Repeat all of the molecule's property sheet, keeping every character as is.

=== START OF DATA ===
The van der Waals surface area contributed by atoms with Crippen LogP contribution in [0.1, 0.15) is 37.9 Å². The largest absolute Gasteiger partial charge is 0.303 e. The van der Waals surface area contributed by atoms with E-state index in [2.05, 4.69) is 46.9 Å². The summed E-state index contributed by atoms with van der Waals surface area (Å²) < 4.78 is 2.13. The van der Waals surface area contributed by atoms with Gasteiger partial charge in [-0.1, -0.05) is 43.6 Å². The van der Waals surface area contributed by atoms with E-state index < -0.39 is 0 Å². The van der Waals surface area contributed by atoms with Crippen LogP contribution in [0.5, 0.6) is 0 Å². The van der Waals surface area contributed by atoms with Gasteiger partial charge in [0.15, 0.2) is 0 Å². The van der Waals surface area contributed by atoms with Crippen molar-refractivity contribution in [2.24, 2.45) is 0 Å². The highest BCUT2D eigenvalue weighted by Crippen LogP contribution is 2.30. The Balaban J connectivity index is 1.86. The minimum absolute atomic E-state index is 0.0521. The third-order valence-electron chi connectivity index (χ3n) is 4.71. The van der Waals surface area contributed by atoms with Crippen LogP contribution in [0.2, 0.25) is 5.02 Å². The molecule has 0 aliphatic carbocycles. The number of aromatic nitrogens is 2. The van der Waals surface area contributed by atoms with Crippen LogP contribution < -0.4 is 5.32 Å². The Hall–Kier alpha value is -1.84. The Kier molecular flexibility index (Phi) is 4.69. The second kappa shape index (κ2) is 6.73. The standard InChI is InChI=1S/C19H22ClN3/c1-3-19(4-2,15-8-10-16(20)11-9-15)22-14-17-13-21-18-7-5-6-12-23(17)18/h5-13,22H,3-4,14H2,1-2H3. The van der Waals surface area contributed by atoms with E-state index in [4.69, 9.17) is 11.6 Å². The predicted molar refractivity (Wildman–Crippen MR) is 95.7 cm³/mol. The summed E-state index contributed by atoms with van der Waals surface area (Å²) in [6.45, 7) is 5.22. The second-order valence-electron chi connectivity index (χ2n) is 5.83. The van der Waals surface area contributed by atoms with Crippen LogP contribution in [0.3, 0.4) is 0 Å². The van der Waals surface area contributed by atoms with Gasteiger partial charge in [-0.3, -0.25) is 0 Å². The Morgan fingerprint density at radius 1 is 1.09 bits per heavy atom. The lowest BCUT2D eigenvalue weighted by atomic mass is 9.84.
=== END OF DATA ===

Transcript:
The van der Waals surface area contributed by atoms with Crippen LogP contribution in [0.1, 0.15) is 37.9 Å². The largest absolute Gasteiger partial charge is 0.303 e. The van der Waals surface area contributed by atoms with E-state index in [2.05, 4.69) is 46.9 Å². The summed E-state index contributed by atoms with van der Waals surface area (Å²) < 4.78 is 2.13. The van der Waals surface area contributed by atoms with Gasteiger partial charge in [-0.1, -0.05) is 43.6 Å². The van der Waals surface area contributed by atoms with E-state index < -0.39 is 0 Å². The van der Waals surface area contributed by atoms with Crippen LogP contribution in [0.5, 0.6) is 0 Å². The van der Waals surface area contributed by atoms with Gasteiger partial charge in [0.15, 0.2) is 0 Å². The van der Waals surface area contributed by atoms with Crippen molar-refractivity contribution in [2.24, 2.45) is 0 Å². The highest BCUT2D eigenvalue weighted by Crippen LogP contribution is 2.30. The Balaban J connectivity index is 1.86. The minimum absolute atomic E-state index is 0.0521. The third-order valence-electron chi connectivity index (χ3n) is 4.71. The van der Waals surface area contributed by atoms with Crippen LogP contribution in [0.2, 0.25) is 5.02 Å². The molecule has 0 aliphatic carbocycles. The number of aromatic nitrogens is 2. The van der Waals surface area contributed by atoms with Crippen LogP contribution < -0.4 is 5.32 Å². The Hall–Kier alpha value is -1.84. The Kier molecular flexibility index (Phi) is 4.69. The second kappa shape index (κ2) is 6.73. The standard InChI is InChI=1S/C19H22ClN3/c1-3-19(4-2,15-8-10-16(20)11-9-15)22-14-17-13-21-18-7-5-6-12-23(17)18/h5-13,22H,3-4,14H2,1-2H3. The van der Waals surface area contributed by atoms with E-state index in [4.69, 9.17) is 11.6 Å². The predicted molar refractivity (Wildman–Crippen MR) is 95.7 cm³/mol. The summed E-state index contributed by atoms with van der Waals surface area (Å²) in [6.45, 7) is 5.22. The second-order valence-electron chi connectivity index (χ2n) is 5.83. The van der Waals surface area contributed by atoms with Crippen LogP contribution in [0.3, 0.4) is 0 Å². The van der Waals surface area contributed by atoms with Gasteiger partial charge in [-0.3, -0.25) is 0 Å². The Morgan fingerprint density at radius 1 is 1.09 bits per heavy atom. The lowest BCUT2D eigenvalue weighted by atomic mass is 9.84.